Pianist Takács explores middle-period Beethoven with a little help from a friend
Peter Takács has made a life’s work of understanding, teaching and, most of all, performing Ludwig van Beethoven.The Romanian-born pianist and scholar, based at Oberlin College in Ohio since 1976, is bringing that formidable knowledge and devotion to three piano concerts at New York’s Carnegie Hall this season — charting Beethoven’s sonatas, as a live complement to his complete box set recorded in 2011 on the Cambria label.
Takács returned to Carnegie’s intimate upstairs venue, the Weill Recital Hall, Thursday night for the second installment focusing on the middle-period point sonatas.
A dissatisfied Beethoven was probing for a “new way” forward in these years, as Takács himself puts it in the program notes for these three recitals. (Beethoven also was beginning to lose hearing by this point, although the implications of that worsening condition for his music will be more fully explored in the final concert.)
The result, as portrayed by Takács, was a weightier, more emotional and compositionally challenging body of work, as Beethoven ushered in the Romantic era at the turn of the 19th century and (mostly) left behind the celebrated boy wonder who had published his first compositions by age 12.
There was a sense of Takács finding his way into the evening’s opener, and almost gingerly approaching the Largo of Sonata No. 17 in D minor, Op. 31, No. 2 (“Tempest”). That tentativeness dissipated quickly, and Takács was off to the races, on a breathtaking run through the first movement’s thunderous ascents and cascading tritones, with passages in between forming a kind of high-wire dance.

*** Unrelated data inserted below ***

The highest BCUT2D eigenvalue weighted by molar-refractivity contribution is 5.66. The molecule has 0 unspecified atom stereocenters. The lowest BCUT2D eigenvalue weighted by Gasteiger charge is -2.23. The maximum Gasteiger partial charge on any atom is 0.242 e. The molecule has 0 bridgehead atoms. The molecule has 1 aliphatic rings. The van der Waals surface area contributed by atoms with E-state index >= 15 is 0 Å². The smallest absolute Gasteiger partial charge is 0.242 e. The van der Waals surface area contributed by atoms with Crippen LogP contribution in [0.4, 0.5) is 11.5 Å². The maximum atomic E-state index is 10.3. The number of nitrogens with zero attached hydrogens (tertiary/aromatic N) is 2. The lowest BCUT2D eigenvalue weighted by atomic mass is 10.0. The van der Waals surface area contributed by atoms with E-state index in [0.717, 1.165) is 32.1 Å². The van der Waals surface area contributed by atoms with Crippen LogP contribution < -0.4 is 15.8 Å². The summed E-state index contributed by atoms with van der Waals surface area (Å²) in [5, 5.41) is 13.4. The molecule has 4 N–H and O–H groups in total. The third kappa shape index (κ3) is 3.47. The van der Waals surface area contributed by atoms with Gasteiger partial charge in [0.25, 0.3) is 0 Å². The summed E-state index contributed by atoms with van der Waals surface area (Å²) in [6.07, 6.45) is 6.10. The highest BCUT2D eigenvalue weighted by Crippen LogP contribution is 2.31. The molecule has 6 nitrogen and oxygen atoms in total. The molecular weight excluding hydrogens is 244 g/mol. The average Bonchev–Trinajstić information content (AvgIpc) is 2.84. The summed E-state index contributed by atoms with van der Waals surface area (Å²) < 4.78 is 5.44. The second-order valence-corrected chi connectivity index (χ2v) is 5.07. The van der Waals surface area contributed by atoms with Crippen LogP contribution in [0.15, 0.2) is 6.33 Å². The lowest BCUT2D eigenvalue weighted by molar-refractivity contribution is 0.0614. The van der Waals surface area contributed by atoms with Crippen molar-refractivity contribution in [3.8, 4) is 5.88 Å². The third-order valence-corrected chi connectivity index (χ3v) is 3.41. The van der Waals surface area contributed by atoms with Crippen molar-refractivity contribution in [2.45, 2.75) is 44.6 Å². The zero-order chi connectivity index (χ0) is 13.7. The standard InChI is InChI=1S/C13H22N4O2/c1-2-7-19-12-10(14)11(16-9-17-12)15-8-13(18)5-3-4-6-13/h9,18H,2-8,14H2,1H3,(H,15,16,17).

As the musical argument changed course, Takács was a companionable guide, easing through the Adagio’s soulful beginning, which gave way to crescendoing trills and arpeggios, and a final Allegretto whose humming, repeated triads seemed to evoke the charge in the atmosphere that lingers after a storm.
Takács was joined by Robert deMaine for the Cello Sonata No. 3 in A Major, Op. 69. Principal cellist of the Los Angeles Philharmonic, deMaine was a spirited and thoughtful partner.
The sonata’s closing Adagio cantabile was a succinct illustration of middle-period Beethoven, beginning plaintively — almost mournfully — before deMaine steered it, using a single sustained note, into a heart-racing exposition and finale.
The second half offered the Andante favori and Sonata No. 21 in C major, Op. 53 — the “Waldstein Sonata,” so named for Beethoven’s royal patron. The former was written as a movement in the latter until friends persuaded Beethoven it didn’t fit.
Takács said it makes an excellent prelude to the sonata, and that’s how he played both on Thursday, combining the favori with the larger piece, uninterrupted — “a one-shot deal,” as he quipped beforehand.
Even here, a hint of a more boyish Beethoven peeked through, with piano lines that rolled toward resolution, only to dart away from the root note at the last possible moment and then playfully circle back around. The Andante was a kind of pleasant stroll into the more demanding sonata, which required — and received — all of Takács technical mastery and emotional intelligence.
Beethoven could hardly have a better or more welcoming advocate. Takács wrapped with an encore, the genial minuet from Sonata No. 18, Op. 31, No 3, which served as a signature for this pianist’s great affection for his subject.
“The Beethoven Experience” concludes in January at Weill as part of the Key Pianists concert series. terryeder.com/index.cfm?e=inner&itemcategory=68992